What parents need to know
Parents Need to Know
Parents need to know that Ask the Passengers is a contemporary coming-of-age novel by award-winning author A.S. King. The protagonist lives in a small town and is desperately afraid of how her developing feelings for another girl will affect her rumor-filled community. There are quite a few discussions of sex -- orientation, virginity (or lack thereof) -- as well as several heavy make-out scenes that go just shy of the all the way. The language is strong: "f--k," "s--t," "bitch," as well as gay slurs such as "fag" and "dyke." The main character's parents aren't good role models (especially the mother), but the story does have a positive message about self-discovery, unconditional love and support, and not allowing closed-mindedness to dictate who you are.
What's the story?
Astrid Jones lives in the small town of Unity Valley, PA, but she's not a small-town girl. In fact, she's in love with another girl and can't tell anyone about it. Her mother is a Type-A workaholic who cares more about appearances than identity; her father is loving but usually too stoned to see what's happening; and her kid sister is a mommy's girl who fits in perfectly at school. Astrid's only friends are a popular couple on campus who are secretly gay. The only emotional outlet she has is a daily ritual of "sending love" to the passengers on planes she spots while skygazing. As Astrid starts to come to terms with her true self, it's clear that her love is being felt, however mysteriously, by the passengers in the sky -- even if life down below can be alternately isolating, thrilling, and confusing.
Is it any good?
A.S. King's contemporary novels always include elements of magical realism. The fantasy in ASK THE PASSENGERS is actually believable, because why wouldn't love aimed directly at a specific passenger hit its target? Throughout the novel, King breaks into Astrid's compelling story of self-discovery with vignettes from the airplane passengers affected by her earthbound love. Those stories, like Astrid's, are at times funny, sad, romantic and life-changing. It's heartbreaking to see how stifling and narrow-minded Unity Valley is, and even more disturbing to read about how selfish and unconcerned Mrs. Jones is toward Astrid -- as if a kid can be summarily ignored if she isn't reflecting your carefully honed image as a parent.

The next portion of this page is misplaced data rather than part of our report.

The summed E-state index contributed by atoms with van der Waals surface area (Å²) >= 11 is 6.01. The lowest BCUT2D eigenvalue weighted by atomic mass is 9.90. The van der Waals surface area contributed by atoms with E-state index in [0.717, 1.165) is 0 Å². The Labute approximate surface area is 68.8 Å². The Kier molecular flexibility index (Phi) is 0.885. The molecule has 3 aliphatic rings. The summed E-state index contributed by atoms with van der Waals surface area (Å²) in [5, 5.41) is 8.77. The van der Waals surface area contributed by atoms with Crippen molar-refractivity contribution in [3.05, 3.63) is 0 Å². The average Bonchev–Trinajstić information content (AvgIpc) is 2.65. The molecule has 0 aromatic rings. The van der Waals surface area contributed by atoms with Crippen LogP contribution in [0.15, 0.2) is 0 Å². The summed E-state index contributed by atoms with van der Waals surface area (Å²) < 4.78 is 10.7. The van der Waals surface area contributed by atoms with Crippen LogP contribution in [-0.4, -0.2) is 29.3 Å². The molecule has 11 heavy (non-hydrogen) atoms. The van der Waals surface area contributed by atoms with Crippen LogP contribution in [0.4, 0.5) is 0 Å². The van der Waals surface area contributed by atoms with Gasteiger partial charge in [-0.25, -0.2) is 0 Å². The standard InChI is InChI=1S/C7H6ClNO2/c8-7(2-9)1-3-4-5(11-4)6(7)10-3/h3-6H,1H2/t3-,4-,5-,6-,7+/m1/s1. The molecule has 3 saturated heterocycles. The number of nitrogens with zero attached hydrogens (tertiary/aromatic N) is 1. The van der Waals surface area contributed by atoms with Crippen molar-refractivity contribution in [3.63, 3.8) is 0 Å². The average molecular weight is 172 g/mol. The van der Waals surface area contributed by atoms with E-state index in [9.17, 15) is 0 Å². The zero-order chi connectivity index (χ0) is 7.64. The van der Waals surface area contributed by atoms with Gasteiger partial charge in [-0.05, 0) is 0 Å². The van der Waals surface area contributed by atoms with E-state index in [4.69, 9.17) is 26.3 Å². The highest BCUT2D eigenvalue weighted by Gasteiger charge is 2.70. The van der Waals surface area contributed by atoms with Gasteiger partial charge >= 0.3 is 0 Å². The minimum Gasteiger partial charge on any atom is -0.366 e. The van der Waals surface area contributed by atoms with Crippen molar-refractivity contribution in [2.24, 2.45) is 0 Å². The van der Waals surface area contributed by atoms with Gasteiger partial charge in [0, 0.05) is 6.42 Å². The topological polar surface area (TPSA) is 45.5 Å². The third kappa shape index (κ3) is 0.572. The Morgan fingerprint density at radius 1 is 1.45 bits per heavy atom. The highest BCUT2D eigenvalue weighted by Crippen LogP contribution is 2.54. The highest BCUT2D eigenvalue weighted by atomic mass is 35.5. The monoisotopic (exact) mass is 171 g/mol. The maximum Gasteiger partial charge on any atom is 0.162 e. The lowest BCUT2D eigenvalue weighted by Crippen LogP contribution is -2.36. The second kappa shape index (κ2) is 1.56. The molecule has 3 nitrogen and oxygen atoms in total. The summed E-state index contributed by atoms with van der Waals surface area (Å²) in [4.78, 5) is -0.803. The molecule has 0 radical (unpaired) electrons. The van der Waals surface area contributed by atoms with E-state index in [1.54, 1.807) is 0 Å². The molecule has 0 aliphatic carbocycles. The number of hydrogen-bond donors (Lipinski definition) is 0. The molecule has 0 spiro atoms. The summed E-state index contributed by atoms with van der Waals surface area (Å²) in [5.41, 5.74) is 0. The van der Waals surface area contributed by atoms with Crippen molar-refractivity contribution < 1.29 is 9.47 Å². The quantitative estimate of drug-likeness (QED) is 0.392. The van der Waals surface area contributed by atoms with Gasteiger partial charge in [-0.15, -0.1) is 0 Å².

Astrid is a remarkable protagonist. She uses her directed love at those around her, all the time -- even people so unworthy of her love. It's her superpower. A smart, questioning girl who loves learning about philosophy and existence, Astrid uses the teachings of Zeno, Socrates, and Plato to help her discover that whether she's straight, bi, gay, or celibate, she is who she is, not who others (even the girl she loves) want her to be -- and there's something glorious in that revelation.
Families can talk about...
Families can talk about tolerance and bullying. How realistic is the Unity Valley High population's response to the news there are gay students in their midst? Is the bullying realistic?
What's the book's message about realizing you're gay? Should Astrid have handled the issue differently -- said something sooner to please her best friends?
How are Astrid's parents atypical? Is it realistic that her mother would so brazenly prefer her sister? What about her father's recreational drug use?
|Genre:||Coming of Age|
|Topics:||Brothers and sisters, Friendship, Great boy role models, Great girl role models, High school, Misfits and underdogs|
|Publisher:||Little, Brown Books for Young Readers|
|Publication date:||October 23, 2012|
|Number of pages:||304|
|Publisher's recommended age(s):||15 - 17|
|Available on:||Audiobook (unabridged), Hardback, iBooks, Kindle, Nook|